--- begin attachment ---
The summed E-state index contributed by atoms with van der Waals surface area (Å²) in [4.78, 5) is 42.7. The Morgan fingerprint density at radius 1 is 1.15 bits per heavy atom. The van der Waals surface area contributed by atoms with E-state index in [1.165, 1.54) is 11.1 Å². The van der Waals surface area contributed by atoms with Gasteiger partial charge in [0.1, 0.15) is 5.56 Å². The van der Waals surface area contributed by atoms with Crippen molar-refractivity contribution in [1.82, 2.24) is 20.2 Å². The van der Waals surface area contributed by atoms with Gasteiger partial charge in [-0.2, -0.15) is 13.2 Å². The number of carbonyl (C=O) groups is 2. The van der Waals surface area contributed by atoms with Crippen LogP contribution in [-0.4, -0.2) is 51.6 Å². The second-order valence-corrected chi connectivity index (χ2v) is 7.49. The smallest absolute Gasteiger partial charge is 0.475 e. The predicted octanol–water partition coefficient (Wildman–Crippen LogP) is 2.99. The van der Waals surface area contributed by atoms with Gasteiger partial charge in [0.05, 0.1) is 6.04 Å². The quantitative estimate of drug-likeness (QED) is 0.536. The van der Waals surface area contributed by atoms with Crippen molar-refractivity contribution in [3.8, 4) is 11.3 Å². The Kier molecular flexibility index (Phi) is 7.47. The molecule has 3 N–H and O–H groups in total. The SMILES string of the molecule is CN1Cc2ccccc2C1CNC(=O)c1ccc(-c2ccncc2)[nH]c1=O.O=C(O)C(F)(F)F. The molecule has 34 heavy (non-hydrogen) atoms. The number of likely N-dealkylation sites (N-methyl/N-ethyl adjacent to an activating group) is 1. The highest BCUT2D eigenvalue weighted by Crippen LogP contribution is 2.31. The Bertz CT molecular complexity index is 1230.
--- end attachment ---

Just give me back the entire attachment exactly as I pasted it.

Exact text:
The summed E-state index contributed by atoms with van der Waals surface area (Å²) in [4.78, 5) is 42.7. The Morgan fingerprint density at radius 1 is 1.15 bits per heavy atom. The van der Waals surface area contributed by atoms with E-state index in [1.165, 1.54) is 11.1 Å². The van der Waals surface area contributed by atoms with Gasteiger partial charge in [0.1, 0.15) is 5.56 Å². The van der Waals surface area contributed by atoms with Crippen molar-refractivity contribution in [1.82, 2.24) is 20.2 Å². The van der Waals surface area contributed by atoms with Gasteiger partial charge in [-0.2, -0.15) is 13.2 Å². The number of carbonyl (C=O) groups is 2. The van der Waals surface area contributed by atoms with Crippen LogP contribution in [-0.4, -0.2) is 51.6 Å². The second-order valence-corrected chi connectivity index (χ2v) is 7.49. The smallest absolute Gasteiger partial charge is 0.475 e. The predicted octanol–water partition coefficient (Wildman–Crippen LogP) is 2.99. The van der Waals surface area contributed by atoms with Gasteiger partial charge in [0.05, 0.1) is 6.04 Å². The quantitative estimate of drug-likeness (QED) is 0.536. The van der Waals surface area contributed by atoms with Crippen molar-refractivity contribution in [3.8, 4) is 11.3 Å². The Kier molecular flexibility index (Phi) is 7.47. The molecule has 3 N–H and O–H groups in total. The SMILES string of the molecule is CN1Cc2ccccc2C1CNC(=O)c1ccc(-c2ccncc2)[nH]c1=O.O=C(O)C(F)(F)F. The molecule has 34 heavy (non-hydrogen) atoms. The number of likely N-dealkylation sites (N-methyl/N-ethyl adjacent to an activating group) is 1. The highest BCUT2D eigenvalue weighted by Crippen LogP contribution is 2.31. The Bertz CT molecular complexity index is 1230.